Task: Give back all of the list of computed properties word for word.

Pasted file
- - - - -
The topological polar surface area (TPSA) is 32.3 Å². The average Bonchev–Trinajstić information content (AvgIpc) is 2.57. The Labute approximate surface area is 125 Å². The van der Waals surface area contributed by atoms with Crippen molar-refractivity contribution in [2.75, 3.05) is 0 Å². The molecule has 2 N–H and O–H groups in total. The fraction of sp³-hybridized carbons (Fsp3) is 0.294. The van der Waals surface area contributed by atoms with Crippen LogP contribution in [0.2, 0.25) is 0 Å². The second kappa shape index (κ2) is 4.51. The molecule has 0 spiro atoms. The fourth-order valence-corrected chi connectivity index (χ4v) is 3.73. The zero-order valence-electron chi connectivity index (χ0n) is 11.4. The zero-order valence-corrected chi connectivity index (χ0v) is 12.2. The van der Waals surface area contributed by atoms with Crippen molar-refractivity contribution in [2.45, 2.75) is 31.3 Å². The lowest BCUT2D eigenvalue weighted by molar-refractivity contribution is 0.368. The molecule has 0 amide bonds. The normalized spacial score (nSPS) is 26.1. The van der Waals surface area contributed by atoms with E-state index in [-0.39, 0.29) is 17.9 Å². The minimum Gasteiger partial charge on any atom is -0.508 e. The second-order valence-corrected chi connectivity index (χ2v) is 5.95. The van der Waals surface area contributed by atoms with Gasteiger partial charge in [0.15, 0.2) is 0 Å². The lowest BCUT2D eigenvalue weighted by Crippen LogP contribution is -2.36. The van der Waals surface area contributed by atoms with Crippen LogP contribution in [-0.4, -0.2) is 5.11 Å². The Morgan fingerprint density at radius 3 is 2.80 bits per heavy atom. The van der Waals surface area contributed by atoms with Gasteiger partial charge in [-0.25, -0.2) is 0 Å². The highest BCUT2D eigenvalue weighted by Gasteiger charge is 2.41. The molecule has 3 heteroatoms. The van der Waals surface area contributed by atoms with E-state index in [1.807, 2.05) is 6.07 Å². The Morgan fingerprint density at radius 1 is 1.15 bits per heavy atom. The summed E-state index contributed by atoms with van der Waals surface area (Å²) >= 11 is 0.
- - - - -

The topological polar surface area (TPSA) is 32.3 Å². The average Bonchev–Trinajstić information content (AvgIpc) is 2.57. The Labute approximate surface area is 125 Å². The van der Waals surface area contributed by atoms with Crippen molar-refractivity contribution in [2.75, 3.05) is 0 Å². The molecule has 2 N–H and O–H groups in total. The fraction of sp³-hybridized carbons (Fsp3) is 0.294. The van der Waals surface area contributed by atoms with Crippen LogP contribution in [0.2, 0.25) is 0 Å². The second kappa shape index (κ2) is 4.51. The molecule has 0 spiro atoms. The fourth-order valence-corrected chi connectivity index (χ4v) is 3.73. The zero-order valence-electron chi connectivity index (χ0n) is 11.4. The zero-order valence-corrected chi connectivity index (χ0v) is 12.2. The van der Waals surface area contributed by atoms with Crippen molar-refractivity contribution in [2.45, 2.75) is 31.3 Å². The lowest BCUT2D eigenvalue weighted by molar-refractivity contribution is 0.368. The molecule has 0 amide bonds. The normalized spacial score (nSPS) is 26.1. The van der Waals surface area contributed by atoms with E-state index in [-0.39, 0.29) is 17.9 Å². The minimum Gasteiger partial charge on any atom is -0.508 e. The second-order valence-corrected chi connectivity index (χ2v) is 5.95. The van der Waals surface area contributed by atoms with Gasteiger partial charge in [0.15, 0.2) is 0 Å². The lowest BCUT2D eigenvalue weighted by Crippen LogP contribution is -2.36. The van der Waals surface area contributed by atoms with Crippen LogP contribution in [-0.4, -0.2) is 5.11 Å². The Morgan fingerprint density at radius 3 is 2.80 bits per heavy atom. The van der Waals surface area contributed by atoms with Gasteiger partial charge in [-0.25, -0.2) is 0 Å². The highest BCUT2D eigenvalue weighted by Gasteiger charge is 2.41. The molecule has 3 heteroatoms. The van der Waals surface area contributed by atoms with E-state index in [1.807, 2.05) is 6.07 Å². The Morgan fingerprint density at radius 1 is 1.15 bits per heavy atom. The summed E-state index contributed by atoms with van der Waals surface area (Å²) >= 11 is 0.